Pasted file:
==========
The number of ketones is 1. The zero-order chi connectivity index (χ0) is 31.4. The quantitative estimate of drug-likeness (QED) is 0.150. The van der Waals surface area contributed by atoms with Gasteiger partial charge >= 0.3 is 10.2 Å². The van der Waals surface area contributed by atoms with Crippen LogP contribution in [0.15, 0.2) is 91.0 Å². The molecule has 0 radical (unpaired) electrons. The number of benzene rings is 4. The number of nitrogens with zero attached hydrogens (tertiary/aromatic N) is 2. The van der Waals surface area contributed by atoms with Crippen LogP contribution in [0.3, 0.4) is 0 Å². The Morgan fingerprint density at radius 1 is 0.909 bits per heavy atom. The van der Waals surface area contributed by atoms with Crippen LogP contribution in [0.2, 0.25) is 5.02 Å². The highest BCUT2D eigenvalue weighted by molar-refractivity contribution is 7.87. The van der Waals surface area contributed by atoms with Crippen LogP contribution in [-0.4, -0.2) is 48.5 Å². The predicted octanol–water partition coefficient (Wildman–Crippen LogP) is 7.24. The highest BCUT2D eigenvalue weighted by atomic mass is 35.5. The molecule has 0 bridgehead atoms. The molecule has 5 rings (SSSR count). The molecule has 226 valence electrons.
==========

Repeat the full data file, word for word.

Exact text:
The number of ketones is 1. The zero-order chi connectivity index (χ0) is 31.4. The quantitative estimate of drug-likeness (QED) is 0.150. The van der Waals surface area contributed by atoms with Gasteiger partial charge >= 0.3 is 10.2 Å². The van der Waals surface area contributed by atoms with Crippen LogP contribution in [0.15, 0.2) is 91.0 Å². The molecule has 0 radical (unpaired) electrons. The number of benzene rings is 4. The number of nitrogens with zero attached hydrogens (tertiary/aromatic N) is 2. The van der Waals surface area contributed by atoms with Crippen LogP contribution in [0.3, 0.4) is 0 Å². The Morgan fingerprint density at radius 1 is 0.909 bits per heavy atom. The van der Waals surface area contributed by atoms with Crippen LogP contribution in [0.2, 0.25) is 5.02 Å². The highest BCUT2D eigenvalue weighted by molar-refractivity contribution is 7.87. The van der Waals surface area contributed by atoms with Crippen LogP contribution in [-0.4, -0.2) is 48.5 Å². The predicted octanol–water partition coefficient (Wildman–Crippen LogP) is 7.24. The highest BCUT2D eigenvalue weighted by atomic mass is 35.5. The molecule has 0 bridgehead atoms. The molecule has 5 rings (SSSR count). The molecule has 226 valence electrons.